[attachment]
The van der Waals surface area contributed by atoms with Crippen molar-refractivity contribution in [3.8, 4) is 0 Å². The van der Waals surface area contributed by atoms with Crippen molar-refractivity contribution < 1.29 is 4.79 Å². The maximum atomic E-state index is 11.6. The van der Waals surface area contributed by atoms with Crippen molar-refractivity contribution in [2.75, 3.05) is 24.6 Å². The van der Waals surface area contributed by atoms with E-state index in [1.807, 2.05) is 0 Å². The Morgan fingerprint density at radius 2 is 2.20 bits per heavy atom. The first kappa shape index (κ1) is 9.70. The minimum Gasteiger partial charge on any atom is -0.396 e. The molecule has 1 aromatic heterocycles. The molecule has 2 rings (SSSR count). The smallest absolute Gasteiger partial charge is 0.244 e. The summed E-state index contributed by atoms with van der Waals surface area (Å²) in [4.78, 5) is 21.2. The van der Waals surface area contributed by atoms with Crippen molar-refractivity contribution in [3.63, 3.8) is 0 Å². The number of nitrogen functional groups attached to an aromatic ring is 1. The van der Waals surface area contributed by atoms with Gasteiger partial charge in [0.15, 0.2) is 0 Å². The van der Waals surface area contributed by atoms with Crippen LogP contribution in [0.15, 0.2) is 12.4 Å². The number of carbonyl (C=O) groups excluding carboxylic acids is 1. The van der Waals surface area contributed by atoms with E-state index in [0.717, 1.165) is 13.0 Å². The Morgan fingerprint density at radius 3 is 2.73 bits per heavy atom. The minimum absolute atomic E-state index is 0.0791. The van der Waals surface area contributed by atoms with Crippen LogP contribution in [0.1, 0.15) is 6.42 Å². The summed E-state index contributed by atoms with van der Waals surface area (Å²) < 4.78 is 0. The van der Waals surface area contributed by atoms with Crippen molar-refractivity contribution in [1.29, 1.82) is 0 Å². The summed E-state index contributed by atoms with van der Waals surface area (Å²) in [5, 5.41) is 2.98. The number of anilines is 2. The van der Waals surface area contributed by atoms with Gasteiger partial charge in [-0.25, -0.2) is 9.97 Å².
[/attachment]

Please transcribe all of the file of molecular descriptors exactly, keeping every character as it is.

The van der Waals surface area contributed by atoms with Crippen molar-refractivity contribution in [3.8, 4) is 0 Å². The van der Waals surface area contributed by atoms with Crippen molar-refractivity contribution < 1.29 is 4.79 Å². The maximum atomic E-state index is 11.6. The van der Waals surface area contributed by atoms with Crippen molar-refractivity contribution in [2.75, 3.05) is 24.6 Å². The van der Waals surface area contributed by atoms with E-state index in [1.807, 2.05) is 0 Å². The Morgan fingerprint density at radius 2 is 2.20 bits per heavy atom. The first kappa shape index (κ1) is 9.70. The minimum Gasteiger partial charge on any atom is -0.396 e. The molecule has 1 aromatic heterocycles. The molecule has 2 rings (SSSR count). The smallest absolute Gasteiger partial charge is 0.244 e. The summed E-state index contributed by atoms with van der Waals surface area (Å²) in [4.78, 5) is 21.2. The van der Waals surface area contributed by atoms with Crippen molar-refractivity contribution in [3.63, 3.8) is 0 Å². The number of nitrogen functional groups attached to an aromatic ring is 1. The van der Waals surface area contributed by atoms with Gasteiger partial charge in [0.15, 0.2) is 0 Å². The van der Waals surface area contributed by atoms with Crippen LogP contribution in [0.15, 0.2) is 12.4 Å². The number of carbonyl (C=O) groups excluding carboxylic acids is 1. The van der Waals surface area contributed by atoms with E-state index in [0.717, 1.165) is 13.0 Å². The Morgan fingerprint density at radius 3 is 2.73 bits per heavy atom. The minimum absolute atomic E-state index is 0.0791. The van der Waals surface area contributed by atoms with Crippen LogP contribution in [0.1, 0.15) is 6.42 Å². The summed E-state index contributed by atoms with van der Waals surface area (Å²) < 4.78 is 0. The van der Waals surface area contributed by atoms with Crippen molar-refractivity contribution in [1.29, 1.82) is 0 Å². The summed E-state index contributed by atoms with van der Waals surface area (Å²) in [5, 5.41) is 2.98. The number of anilines is 2. The van der Waals surface area contributed by atoms with Gasteiger partial charge in [-0.25, -0.2) is 9.97 Å².